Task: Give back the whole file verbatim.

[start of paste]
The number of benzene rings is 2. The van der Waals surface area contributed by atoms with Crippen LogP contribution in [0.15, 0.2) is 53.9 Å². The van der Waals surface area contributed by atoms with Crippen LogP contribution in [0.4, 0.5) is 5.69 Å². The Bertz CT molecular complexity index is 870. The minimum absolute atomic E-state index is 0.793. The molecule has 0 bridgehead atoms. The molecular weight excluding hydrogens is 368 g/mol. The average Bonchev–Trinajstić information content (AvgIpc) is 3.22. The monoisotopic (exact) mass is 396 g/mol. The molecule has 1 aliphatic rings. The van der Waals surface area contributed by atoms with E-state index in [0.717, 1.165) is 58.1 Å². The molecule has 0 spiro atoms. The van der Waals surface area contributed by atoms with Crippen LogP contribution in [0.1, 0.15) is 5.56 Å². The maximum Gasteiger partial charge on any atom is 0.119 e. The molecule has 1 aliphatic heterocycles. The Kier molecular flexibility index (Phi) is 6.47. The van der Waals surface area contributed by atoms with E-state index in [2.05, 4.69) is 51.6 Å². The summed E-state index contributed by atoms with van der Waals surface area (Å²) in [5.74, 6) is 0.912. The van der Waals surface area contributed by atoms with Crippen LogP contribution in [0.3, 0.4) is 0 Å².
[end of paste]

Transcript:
The number of benzene rings is 2. The van der Waals surface area contributed by atoms with Crippen LogP contribution in [0.15, 0.2) is 53.9 Å². The van der Waals surface area contributed by atoms with Crippen LogP contribution in [0.4, 0.5) is 5.69 Å². The Bertz CT molecular complexity index is 870. The minimum absolute atomic E-state index is 0.793. The molecule has 0 bridgehead atoms. The molecular weight excluding hydrogens is 368 g/mol. The average Bonchev–Trinajstić information content (AvgIpc) is 3.22. The monoisotopic (exact) mass is 396 g/mol. The molecule has 1 aliphatic rings. The van der Waals surface area contributed by atoms with E-state index in [0.717, 1.165) is 58.1 Å². The molecule has 0 spiro atoms. The van der Waals surface area contributed by atoms with Crippen LogP contribution in [0.1, 0.15) is 5.56 Å². The maximum Gasteiger partial charge on any atom is 0.119 e. The molecule has 1 aliphatic heterocycles. The Kier molecular flexibility index (Phi) is 6.47. The van der Waals surface area contributed by atoms with E-state index in [2.05, 4.69) is 51.6 Å². The summed E-state index contributed by atoms with van der Waals surface area (Å²) in [5.74, 6) is 0.912. The van der Waals surface area contributed by atoms with Crippen LogP contribution in [0.3, 0.4) is 0 Å².